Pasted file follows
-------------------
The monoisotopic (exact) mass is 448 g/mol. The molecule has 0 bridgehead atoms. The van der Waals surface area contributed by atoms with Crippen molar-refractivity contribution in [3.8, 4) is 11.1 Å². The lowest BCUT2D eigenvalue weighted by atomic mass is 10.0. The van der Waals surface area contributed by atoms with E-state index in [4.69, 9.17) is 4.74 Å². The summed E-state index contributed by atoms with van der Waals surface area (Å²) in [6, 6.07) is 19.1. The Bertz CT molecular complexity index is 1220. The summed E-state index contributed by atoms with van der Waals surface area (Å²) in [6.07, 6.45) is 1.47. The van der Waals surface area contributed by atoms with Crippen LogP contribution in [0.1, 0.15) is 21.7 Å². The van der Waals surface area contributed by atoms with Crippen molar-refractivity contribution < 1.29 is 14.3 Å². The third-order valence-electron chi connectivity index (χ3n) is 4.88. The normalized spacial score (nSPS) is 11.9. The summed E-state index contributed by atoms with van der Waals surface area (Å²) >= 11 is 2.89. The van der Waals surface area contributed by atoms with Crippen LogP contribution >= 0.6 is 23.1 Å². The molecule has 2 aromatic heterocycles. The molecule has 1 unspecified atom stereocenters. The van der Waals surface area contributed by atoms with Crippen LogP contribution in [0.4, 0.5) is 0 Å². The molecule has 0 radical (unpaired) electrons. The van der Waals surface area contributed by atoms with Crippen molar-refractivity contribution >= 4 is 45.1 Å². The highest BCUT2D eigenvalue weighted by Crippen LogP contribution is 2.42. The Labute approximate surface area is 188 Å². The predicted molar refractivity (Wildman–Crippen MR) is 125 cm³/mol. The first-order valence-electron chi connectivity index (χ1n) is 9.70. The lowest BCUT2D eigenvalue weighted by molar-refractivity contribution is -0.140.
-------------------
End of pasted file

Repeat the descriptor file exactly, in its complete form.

The monoisotopic (exact) mass is 448 g/mol. The molecule has 0 bridgehead atoms. The van der Waals surface area contributed by atoms with Crippen molar-refractivity contribution in [3.8, 4) is 11.1 Å². The lowest BCUT2D eigenvalue weighted by atomic mass is 10.0. The van der Waals surface area contributed by atoms with E-state index in [4.69, 9.17) is 4.74 Å². The summed E-state index contributed by atoms with van der Waals surface area (Å²) in [6, 6.07) is 19.1. The Bertz CT molecular complexity index is 1220. The summed E-state index contributed by atoms with van der Waals surface area (Å²) in [6.07, 6.45) is 1.47. The van der Waals surface area contributed by atoms with Crippen LogP contribution in [0.1, 0.15) is 21.7 Å². The van der Waals surface area contributed by atoms with Crippen molar-refractivity contribution < 1.29 is 14.3 Å². The third-order valence-electron chi connectivity index (χ3n) is 4.88. The normalized spacial score (nSPS) is 11.9. The summed E-state index contributed by atoms with van der Waals surface area (Å²) >= 11 is 2.89. The van der Waals surface area contributed by atoms with Crippen LogP contribution >= 0.6 is 23.1 Å². The molecule has 2 aromatic heterocycles. The molecule has 1 unspecified atom stereocenters. The van der Waals surface area contributed by atoms with Crippen LogP contribution in [0.4, 0.5) is 0 Å². The molecule has 0 radical (unpaired) electrons. The van der Waals surface area contributed by atoms with Crippen molar-refractivity contribution >= 4 is 45.1 Å². The highest BCUT2D eigenvalue weighted by Crippen LogP contribution is 2.42. The Labute approximate surface area is 188 Å². The predicted molar refractivity (Wildman–Crippen MR) is 125 cm³/mol. The first-order valence-electron chi connectivity index (χ1n) is 9.70. The lowest BCUT2D eigenvalue weighted by molar-refractivity contribution is -0.140.